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Blind Date With a Book

Friday, September 11, 2020


Blind Date With a Book!  Very mysterious!

Happy Literary Friday, My Lovelies!  

I went on a date with a book!  Have y'all ever seen Blind Dates with Books in your local library or bookstore?  Basically, you either check-out or purchase a book that is wrapped (so you can't read the jacket or see the cover), but you are given a few clues about what the story is about!  This Blind Date With a Book is via Once Upon a Book Club.  

Let's take a look at my clue.  It is on the library card:

This one looks interesting!

The sweet ladies who are Once Upon a Book Club asked participants to perform three acts of kindness before opening.  They have huge hearts over there!  I personally don't like to "post" or "promote" my acts of kindness, random or not.  I like to remain anonymous.  Just my preference!

Once the acts of kindness were completed, I opened the book!

Let's take a look...


According to Goodreads:

Maud Drennan is a dedicated caregiver whose sunny disposition masks a deep sadness. A tragic childhood event left her haunted, in the company of a cast of prattling saints who pop in and out of her life like tourists. Other than visiting her agoraphobic neighbor, Maud keeps to herself, finding solace in her work and in her humble existence–until she meets Mr. Flood.

Cathal Flood is a menace by all accounts. The lone occupant of a Gothic mansion crawling with feral cats, he has been waging war against his son’s attempts to put him into an old-age home and sent his last caretaker running for the madhouse. But Maud is this impossible man’s last chance: if she can help him get the house in order, he just might be able to stay. So the unlikely pair begins to cooperate, bonding over their shared love of Irish folktales and mutual dislike of Mr. Flood’s overbearing son.

Still, shadows are growing in the cluttered corners of the mansion, hinting at buried family secrets, and reminding Maud that she doesn’t really know this man at all. When the forgotten case of a missing schoolgirl comes to light, she starts poking around, and a full-steam search for answers begins.

Packed with eccentric charms, twisted comedy, and a whole lot of heart, Mr. Flood’s Last Resort is a mesmerizing tale that examines the space between sin and sainthood, reminding us that often the most meaningful forgiveness that we can offer is to ourselves.

My Review:

First of all, the book blurb is slightly misleading.  I would've loved more of the main characters' (Mr. Flood and Maud) "shared love of Irish Folklore," but there was only one Irish tale shared in the book, maybe two.  Also, I had a difficult time sympathizing with Mr. Flood: He was very abusive (much more than a menace), and he is a hoarder who does not want help for his mental illness.  The real mystery in this book is how in the world can Maud both want to help Mr. Flood, yet accuse him of possible crimes simultaneously?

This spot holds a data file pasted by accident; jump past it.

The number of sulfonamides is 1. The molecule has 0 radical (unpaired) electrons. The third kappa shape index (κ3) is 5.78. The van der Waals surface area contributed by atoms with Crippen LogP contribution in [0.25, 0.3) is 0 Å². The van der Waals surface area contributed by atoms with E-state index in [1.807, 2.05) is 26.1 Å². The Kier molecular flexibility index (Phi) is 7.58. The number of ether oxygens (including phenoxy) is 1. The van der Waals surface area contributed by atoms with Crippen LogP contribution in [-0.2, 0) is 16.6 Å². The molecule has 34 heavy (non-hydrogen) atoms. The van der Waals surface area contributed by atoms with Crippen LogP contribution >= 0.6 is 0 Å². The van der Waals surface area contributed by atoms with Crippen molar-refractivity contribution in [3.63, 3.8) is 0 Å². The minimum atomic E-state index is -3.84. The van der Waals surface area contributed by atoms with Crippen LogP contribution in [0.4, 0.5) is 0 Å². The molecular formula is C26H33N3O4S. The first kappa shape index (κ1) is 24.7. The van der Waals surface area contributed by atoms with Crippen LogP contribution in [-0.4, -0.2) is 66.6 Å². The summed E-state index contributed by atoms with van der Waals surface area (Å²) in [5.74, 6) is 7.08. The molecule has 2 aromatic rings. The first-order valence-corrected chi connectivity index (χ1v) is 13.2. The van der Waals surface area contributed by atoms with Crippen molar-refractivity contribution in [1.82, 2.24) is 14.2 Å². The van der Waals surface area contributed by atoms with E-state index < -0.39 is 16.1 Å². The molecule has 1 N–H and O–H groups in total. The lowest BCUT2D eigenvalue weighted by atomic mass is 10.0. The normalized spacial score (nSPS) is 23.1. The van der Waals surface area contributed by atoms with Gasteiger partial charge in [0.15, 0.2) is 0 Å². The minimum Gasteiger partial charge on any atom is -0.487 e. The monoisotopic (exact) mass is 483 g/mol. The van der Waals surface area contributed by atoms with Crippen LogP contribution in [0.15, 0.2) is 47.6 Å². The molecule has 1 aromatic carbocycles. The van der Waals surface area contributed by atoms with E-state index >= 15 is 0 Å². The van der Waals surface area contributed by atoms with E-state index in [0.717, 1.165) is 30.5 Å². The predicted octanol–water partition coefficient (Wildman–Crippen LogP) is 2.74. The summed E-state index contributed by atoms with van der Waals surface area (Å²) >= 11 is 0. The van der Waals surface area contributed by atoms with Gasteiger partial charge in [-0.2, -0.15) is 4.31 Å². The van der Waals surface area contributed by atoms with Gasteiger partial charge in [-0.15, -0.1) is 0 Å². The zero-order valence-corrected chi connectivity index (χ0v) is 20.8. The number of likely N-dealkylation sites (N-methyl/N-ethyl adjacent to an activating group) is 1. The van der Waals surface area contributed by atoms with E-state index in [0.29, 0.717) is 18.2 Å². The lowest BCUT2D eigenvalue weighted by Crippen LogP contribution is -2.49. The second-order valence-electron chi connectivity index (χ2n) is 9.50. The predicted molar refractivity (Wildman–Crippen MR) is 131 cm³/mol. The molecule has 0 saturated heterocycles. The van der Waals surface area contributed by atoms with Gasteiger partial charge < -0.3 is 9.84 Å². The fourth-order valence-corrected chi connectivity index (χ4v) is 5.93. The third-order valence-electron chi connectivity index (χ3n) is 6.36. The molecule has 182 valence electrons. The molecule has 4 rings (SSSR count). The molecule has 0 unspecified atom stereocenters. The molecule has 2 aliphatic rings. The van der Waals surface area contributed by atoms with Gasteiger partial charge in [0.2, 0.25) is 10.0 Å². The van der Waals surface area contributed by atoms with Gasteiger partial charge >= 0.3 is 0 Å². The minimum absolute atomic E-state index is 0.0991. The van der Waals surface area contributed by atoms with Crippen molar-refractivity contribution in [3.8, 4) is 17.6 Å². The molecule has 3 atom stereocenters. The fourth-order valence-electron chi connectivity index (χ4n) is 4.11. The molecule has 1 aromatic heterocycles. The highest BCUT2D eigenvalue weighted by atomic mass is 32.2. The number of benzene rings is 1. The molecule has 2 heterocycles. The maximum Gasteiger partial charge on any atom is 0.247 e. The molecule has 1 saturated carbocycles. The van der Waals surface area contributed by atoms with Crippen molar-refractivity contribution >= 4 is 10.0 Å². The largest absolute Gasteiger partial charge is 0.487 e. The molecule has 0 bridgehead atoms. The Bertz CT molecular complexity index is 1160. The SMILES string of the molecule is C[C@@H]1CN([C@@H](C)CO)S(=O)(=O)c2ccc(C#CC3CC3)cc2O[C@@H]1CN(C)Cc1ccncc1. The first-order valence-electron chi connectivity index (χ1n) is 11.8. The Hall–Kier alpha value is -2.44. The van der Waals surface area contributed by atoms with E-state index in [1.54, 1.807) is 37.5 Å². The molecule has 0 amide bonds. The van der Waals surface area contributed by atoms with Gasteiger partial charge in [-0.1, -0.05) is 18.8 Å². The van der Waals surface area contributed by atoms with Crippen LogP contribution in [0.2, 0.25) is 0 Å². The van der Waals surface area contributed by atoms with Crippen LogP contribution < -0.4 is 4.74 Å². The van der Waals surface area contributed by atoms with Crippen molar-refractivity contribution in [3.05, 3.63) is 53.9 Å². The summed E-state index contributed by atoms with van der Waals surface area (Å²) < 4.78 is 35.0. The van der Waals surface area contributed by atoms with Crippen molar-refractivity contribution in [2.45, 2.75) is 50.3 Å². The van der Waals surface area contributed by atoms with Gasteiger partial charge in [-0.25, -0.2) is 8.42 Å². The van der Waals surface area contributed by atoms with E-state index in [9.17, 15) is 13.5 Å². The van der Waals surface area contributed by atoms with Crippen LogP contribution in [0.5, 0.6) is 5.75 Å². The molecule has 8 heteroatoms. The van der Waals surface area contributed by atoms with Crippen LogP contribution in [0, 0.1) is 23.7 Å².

Maud clearly has mental issues, too.  She sees and converses with saints, and the book has a handy excerpt from a saints handbook that Maud has "edited" based on her "experiences" with them.  Maud's placement in Mr. Flood's creepy Victorian mansion that houses a horde of Victorian curiosities probably is not a great idea.  Maud allows a tragedy from her past to temper the present, and she begins an investigation into Mr. Flood's family history: She's convinced a missing schoolgirl has connections to the Flood family.  By the way, the Floods are not very delightful people, past and present.  Did they also have a daughter, and not just a son?  Did Mr. Flood push his wife down a flight of stairs?

The characters are interesting in this book even though many are figments of Maud's imagination.  It's a hard book to categorize, too:  Is it suspense, mystery, romance (there's a little), family drama, magical realism, or what?  It defies being placed into any one category, and Jess Kidd's descriptions are very trying at times.  The plot is murky at best because there isn't a lot of concrete plot points except when Maud is actually being pursued by men intent on killing her.  The ending is not satisfying because although readers are given a hint about what happens next, I'm uncertain.  

In spite of all my complaining, Jess Kidd has an interesting voice, and I do think she has talent.  I will probably read more of her books in the future.

Below is an IndieBound affiliate link for purchasing the paperback edition of the book.

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I hope y'all have a blessed weekend!  Stay safe!  

Until next time...

Happy reading!
Ricki Jill


  1. Hi,
    Thank you for the review. I am reading The Bookish Life of Nina Hill. And I would not have known about it if I did not read your posts. ;-) So keep those book reviews coming my friend.

  2. What a clever idea, this club! Thanks!

  3. The Blind Date Book Club is such a fun idea! The book doesn't appeal to me, but I'm loving the concept of the book club!

  4. I always enjoy your reviews RJ. What a fun idea for the club. Sorry,I seem to be constantly late commenting.......


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I'm Ricki Jill. Welcome! I'm honored that you're reading my blog. I enjoy sharing my creative lifestyle @ The Bookish Dilettante. For more information about my blog, please read the Start Here page. Thank-you for stopping by, and I hope you'll consider following me via email.

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